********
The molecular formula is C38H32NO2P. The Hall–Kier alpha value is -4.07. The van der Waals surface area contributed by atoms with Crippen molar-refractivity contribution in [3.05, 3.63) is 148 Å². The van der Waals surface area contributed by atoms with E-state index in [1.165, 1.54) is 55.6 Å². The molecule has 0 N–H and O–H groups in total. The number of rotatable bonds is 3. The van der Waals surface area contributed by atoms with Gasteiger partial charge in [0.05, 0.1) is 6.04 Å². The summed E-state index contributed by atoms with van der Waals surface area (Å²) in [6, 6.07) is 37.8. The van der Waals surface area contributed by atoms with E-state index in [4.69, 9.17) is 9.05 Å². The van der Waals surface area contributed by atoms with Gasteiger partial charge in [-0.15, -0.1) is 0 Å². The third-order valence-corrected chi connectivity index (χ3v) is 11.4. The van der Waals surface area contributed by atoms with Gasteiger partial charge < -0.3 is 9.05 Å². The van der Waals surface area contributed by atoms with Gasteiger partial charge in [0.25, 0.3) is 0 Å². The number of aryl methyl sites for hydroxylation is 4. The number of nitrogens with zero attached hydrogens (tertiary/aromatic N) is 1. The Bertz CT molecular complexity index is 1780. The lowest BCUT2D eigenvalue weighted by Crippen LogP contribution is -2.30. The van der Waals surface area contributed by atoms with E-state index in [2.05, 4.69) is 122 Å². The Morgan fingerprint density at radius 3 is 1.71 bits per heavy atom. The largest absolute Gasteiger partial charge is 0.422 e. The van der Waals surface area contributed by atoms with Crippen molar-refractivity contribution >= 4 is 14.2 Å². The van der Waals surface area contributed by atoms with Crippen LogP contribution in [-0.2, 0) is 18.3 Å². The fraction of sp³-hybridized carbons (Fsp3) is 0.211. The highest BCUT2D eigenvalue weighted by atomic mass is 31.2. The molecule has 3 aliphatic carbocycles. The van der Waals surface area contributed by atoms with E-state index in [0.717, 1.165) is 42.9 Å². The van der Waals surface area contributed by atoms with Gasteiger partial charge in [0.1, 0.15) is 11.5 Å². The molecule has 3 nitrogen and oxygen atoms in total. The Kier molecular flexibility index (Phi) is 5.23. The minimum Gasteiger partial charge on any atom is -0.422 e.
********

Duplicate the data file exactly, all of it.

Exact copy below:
The molecular formula is C38H32NO2P. The Hall–Kier alpha value is -4.07. The van der Waals surface area contributed by atoms with Crippen molar-refractivity contribution in [3.05, 3.63) is 148 Å². The van der Waals surface area contributed by atoms with E-state index in [1.165, 1.54) is 55.6 Å². The molecule has 0 N–H and O–H groups in total. The number of rotatable bonds is 3. The van der Waals surface area contributed by atoms with Gasteiger partial charge in [0.05, 0.1) is 6.04 Å². The summed E-state index contributed by atoms with van der Waals surface area (Å²) in [6, 6.07) is 37.8. The van der Waals surface area contributed by atoms with E-state index in [4.69, 9.17) is 9.05 Å². The van der Waals surface area contributed by atoms with Gasteiger partial charge in [-0.15, -0.1) is 0 Å². The third-order valence-corrected chi connectivity index (χ3v) is 11.4. The van der Waals surface area contributed by atoms with Gasteiger partial charge < -0.3 is 9.05 Å². The van der Waals surface area contributed by atoms with Gasteiger partial charge in [0.25, 0.3) is 0 Å². The number of aryl methyl sites for hydroxylation is 4. The number of nitrogens with zero attached hydrogens (tertiary/aromatic N) is 1. The Bertz CT molecular complexity index is 1780. The lowest BCUT2D eigenvalue weighted by Crippen LogP contribution is -2.30. The van der Waals surface area contributed by atoms with E-state index in [2.05, 4.69) is 122 Å². The Morgan fingerprint density at radius 3 is 1.71 bits per heavy atom. The largest absolute Gasteiger partial charge is 0.422 e. The van der Waals surface area contributed by atoms with Crippen molar-refractivity contribution >= 4 is 14.2 Å². The van der Waals surface area contributed by atoms with Crippen LogP contribution in [-0.2, 0) is 18.3 Å². The fraction of sp³-hybridized carbons (Fsp3) is 0.211. The highest BCUT2D eigenvalue weighted by atomic mass is 31.2. The molecule has 3 aliphatic carbocycles. The van der Waals surface area contributed by atoms with E-state index in [0.717, 1.165) is 42.9 Å². The van der Waals surface area contributed by atoms with Gasteiger partial charge in [0.1, 0.15) is 11.5 Å². The molecule has 3 nitrogen and oxygen atoms in total. The Kier molecular flexibility index (Phi) is 5.23. The minimum Gasteiger partial charge on any atom is -0.422 e.